Some Mexicans Won't Be Fingerprinted
By SUZANNE GAMBOA
The Associated Press
Friday, March 5, 2004; 1:54 AM
WASHINGTON - The Bush administration will back off plans to require that visa-carrying Mexicans who make short visits to America and stay close to the border be fingerprinted and photographed, The Associated Press has learned.
The move is a concession to Mexican President Vicente Fox, who begins a two-day visit to President Bush's ranch in Crawford, Texas, on Friday.
A congressional official who was briefed Thursday by the Homeland Security Department said the administration will not require the fingerprints and photographs at the border. The official spoke to the AP on condition of anonymity.
During testimony before a congressional panel, Asa Hutchinson, Homeland Security's undersecretary for border and transportation, would only say the idea was under consideration. However, afterward he told reporters, "I think that is what probably will be necessary."
Agustin Gutierrez Canet, a spokesman for Fox, called the development "a friendly and positive gesture toward Mexico."
Mexicans make millions of quick trips across the border each year. In San Diego alone, more than 165,000 people enter from Mexico each day.
Those who have so-called laser visas currently are allowed to stay in the country three days provided they stay close to the border. Such visas are issued to people who have undergone background checks and consulate interviews where they are fingerprinted and photographed. The visas generally are held by workers and people who need to make frequent quick trips across the border.
As part of the new US-VISIT program, those people were to be fingerprinted and photographed before crossing the border starting sometime before the end of the year.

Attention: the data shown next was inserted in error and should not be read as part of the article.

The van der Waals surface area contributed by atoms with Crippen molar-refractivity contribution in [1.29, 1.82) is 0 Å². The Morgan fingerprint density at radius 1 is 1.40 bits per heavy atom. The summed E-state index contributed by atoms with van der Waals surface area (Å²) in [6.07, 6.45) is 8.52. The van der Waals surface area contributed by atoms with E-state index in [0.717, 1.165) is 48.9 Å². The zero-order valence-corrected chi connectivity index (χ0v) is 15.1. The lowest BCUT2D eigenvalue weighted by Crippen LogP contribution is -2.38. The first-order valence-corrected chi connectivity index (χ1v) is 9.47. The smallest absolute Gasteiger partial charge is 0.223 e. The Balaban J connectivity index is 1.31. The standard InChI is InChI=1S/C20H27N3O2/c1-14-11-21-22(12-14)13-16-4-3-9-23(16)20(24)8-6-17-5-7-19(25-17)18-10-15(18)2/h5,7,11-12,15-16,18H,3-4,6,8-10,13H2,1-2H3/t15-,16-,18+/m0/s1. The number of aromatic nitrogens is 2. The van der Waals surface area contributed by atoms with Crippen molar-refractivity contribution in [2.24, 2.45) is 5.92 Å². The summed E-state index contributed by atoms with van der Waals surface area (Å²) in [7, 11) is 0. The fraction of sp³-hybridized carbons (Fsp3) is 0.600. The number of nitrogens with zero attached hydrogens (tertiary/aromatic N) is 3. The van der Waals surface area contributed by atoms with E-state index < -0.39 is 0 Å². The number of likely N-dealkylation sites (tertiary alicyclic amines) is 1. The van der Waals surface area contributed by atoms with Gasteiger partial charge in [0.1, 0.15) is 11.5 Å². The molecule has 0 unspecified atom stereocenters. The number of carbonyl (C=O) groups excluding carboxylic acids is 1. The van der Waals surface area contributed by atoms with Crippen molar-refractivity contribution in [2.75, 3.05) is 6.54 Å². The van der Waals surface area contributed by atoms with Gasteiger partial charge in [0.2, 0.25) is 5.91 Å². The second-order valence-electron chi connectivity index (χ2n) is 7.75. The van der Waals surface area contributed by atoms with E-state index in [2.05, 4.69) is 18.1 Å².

Mexican border officials and officials in U.S. border communities feared that could lead to long delays or prompt fewer people to enter the country. Either scenario would hurt local economies that rely on a steady flow of visitors.
US-VISIT was developed in response to the Sept. 11, 2001, terrorist attacks to ensure that people on terrorist watch lists and other criminals don't get into the country. The first part of it took effect in January and requires that visitors from certain countries traveling on visas and entering at 115 major airports and 14 seaports be fingerprinted and photographed.
The program will be added to the 50 busiest land ports later this year. Fox was upset that under the expanded plan, Mexicans would be photographed and fingerprinted before entering the United States, while Canadians would not.
As part of the revised plan, the government will install machines that can read the electronic information in the laser visas at the 50 busiest land ports. The machines are at only a handful of border points as of now.
Nearly 360 million travelers entered the United States at all the nation's land ports of entry in 2002.
A program to log foreigners' departures also is being developed.
© 2004 The Associated Press